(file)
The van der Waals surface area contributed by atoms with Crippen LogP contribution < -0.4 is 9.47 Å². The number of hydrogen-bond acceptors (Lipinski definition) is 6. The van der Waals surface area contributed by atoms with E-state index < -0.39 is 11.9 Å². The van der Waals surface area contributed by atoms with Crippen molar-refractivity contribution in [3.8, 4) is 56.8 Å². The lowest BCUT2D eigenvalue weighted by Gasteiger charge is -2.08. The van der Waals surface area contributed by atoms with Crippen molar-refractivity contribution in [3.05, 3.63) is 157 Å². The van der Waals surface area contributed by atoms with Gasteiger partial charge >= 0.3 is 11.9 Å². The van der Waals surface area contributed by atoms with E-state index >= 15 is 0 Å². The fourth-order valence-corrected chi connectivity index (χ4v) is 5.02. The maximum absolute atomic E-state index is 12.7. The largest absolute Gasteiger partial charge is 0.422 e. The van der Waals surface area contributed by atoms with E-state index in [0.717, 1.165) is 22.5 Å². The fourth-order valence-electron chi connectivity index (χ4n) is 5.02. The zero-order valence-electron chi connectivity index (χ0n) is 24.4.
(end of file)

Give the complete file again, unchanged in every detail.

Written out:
The van der Waals surface area contributed by atoms with Crippen LogP contribution < -0.4 is 9.47 Å². The number of hydrogen-bond acceptors (Lipinski definition) is 6. The van der Waals surface area contributed by atoms with E-state index < -0.39 is 11.9 Å². The van der Waals surface area contributed by atoms with Crippen molar-refractivity contribution in [3.8, 4) is 56.8 Å². The lowest BCUT2D eigenvalue weighted by Gasteiger charge is -2.08. The van der Waals surface area contributed by atoms with Crippen molar-refractivity contribution in [3.05, 3.63) is 157 Å². The van der Waals surface area contributed by atoms with Gasteiger partial charge >= 0.3 is 11.9 Å². The van der Waals surface area contributed by atoms with E-state index >= 15 is 0 Å². The fourth-order valence-corrected chi connectivity index (χ4v) is 5.02. The maximum absolute atomic E-state index is 12.7. The largest absolute Gasteiger partial charge is 0.422 e. The van der Waals surface area contributed by atoms with E-state index in [0.717, 1.165) is 22.5 Å². The fourth-order valence-electron chi connectivity index (χ4n) is 5.02. The zero-order valence-electron chi connectivity index (χ0n) is 24.4.